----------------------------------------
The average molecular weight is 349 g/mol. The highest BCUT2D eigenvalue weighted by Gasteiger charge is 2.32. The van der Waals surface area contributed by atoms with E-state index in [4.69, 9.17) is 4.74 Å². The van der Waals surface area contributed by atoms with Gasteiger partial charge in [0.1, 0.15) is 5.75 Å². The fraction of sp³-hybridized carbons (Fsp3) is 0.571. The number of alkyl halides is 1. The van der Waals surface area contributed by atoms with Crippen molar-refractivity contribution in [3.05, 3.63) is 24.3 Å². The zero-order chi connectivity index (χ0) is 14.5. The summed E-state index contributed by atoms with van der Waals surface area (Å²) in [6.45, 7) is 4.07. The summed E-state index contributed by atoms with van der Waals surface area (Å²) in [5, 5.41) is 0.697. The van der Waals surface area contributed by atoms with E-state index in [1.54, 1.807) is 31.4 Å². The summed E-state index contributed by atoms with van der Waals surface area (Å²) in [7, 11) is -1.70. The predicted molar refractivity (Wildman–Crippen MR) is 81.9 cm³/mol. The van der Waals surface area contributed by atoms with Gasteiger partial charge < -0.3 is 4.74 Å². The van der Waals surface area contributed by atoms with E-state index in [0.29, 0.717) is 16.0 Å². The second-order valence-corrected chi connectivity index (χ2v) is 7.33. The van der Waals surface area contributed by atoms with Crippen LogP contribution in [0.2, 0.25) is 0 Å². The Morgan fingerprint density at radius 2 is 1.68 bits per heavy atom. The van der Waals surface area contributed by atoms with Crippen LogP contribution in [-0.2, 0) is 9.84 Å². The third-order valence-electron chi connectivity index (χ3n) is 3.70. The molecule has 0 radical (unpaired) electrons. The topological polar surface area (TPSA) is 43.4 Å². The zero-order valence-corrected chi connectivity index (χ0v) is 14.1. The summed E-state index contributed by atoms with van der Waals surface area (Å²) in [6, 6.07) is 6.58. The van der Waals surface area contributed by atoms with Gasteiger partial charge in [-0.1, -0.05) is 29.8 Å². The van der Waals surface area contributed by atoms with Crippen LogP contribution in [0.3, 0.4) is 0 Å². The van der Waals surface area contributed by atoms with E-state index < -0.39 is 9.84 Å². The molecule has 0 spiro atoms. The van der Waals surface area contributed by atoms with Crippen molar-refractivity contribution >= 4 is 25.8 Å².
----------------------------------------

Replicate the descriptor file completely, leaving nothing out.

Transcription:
The average molecular weight is 349 g/mol. The highest BCUT2D eigenvalue weighted by Gasteiger charge is 2.32. The van der Waals surface area contributed by atoms with E-state index in [4.69, 9.17) is 4.74 Å². The van der Waals surface area contributed by atoms with Gasteiger partial charge in [0.1, 0.15) is 5.75 Å². The fraction of sp³-hybridized carbons (Fsp3) is 0.571. The number of alkyl halides is 1. The van der Waals surface area contributed by atoms with Crippen molar-refractivity contribution in [3.05, 3.63) is 24.3 Å². The zero-order chi connectivity index (χ0) is 14.5. The summed E-state index contributed by atoms with van der Waals surface area (Å²) in [6.45, 7) is 4.07. The summed E-state index contributed by atoms with van der Waals surface area (Å²) in [5, 5.41) is 0.697. The van der Waals surface area contributed by atoms with E-state index in [1.54, 1.807) is 31.4 Å². The summed E-state index contributed by atoms with van der Waals surface area (Å²) in [7, 11) is -1.70. The predicted molar refractivity (Wildman–Crippen MR) is 81.9 cm³/mol. The van der Waals surface area contributed by atoms with Gasteiger partial charge < -0.3 is 4.74 Å². The van der Waals surface area contributed by atoms with E-state index in [0.29, 0.717) is 16.0 Å². The second-order valence-corrected chi connectivity index (χ2v) is 7.33. The van der Waals surface area contributed by atoms with Crippen LogP contribution in [0.2, 0.25) is 0 Å². The Morgan fingerprint density at radius 2 is 1.68 bits per heavy atom. The van der Waals surface area contributed by atoms with Crippen LogP contribution in [-0.2, 0) is 9.84 Å². The third-order valence-electron chi connectivity index (χ3n) is 3.70. The molecule has 0 radical (unpaired) electrons. The topological polar surface area (TPSA) is 43.4 Å². The zero-order valence-corrected chi connectivity index (χ0v) is 14.1. The summed E-state index contributed by atoms with van der Waals surface area (Å²) in [6, 6.07) is 6.58. The van der Waals surface area contributed by atoms with Gasteiger partial charge in [-0.1, -0.05) is 29.8 Å². The van der Waals surface area contributed by atoms with Crippen LogP contribution in [0.3, 0.4) is 0 Å². The van der Waals surface area contributed by atoms with E-state index < -0.39 is 9.84 Å². The molecule has 0 spiro atoms. The van der Waals surface area contributed by atoms with Crippen molar-refractivity contribution >= 4 is 25.8 Å².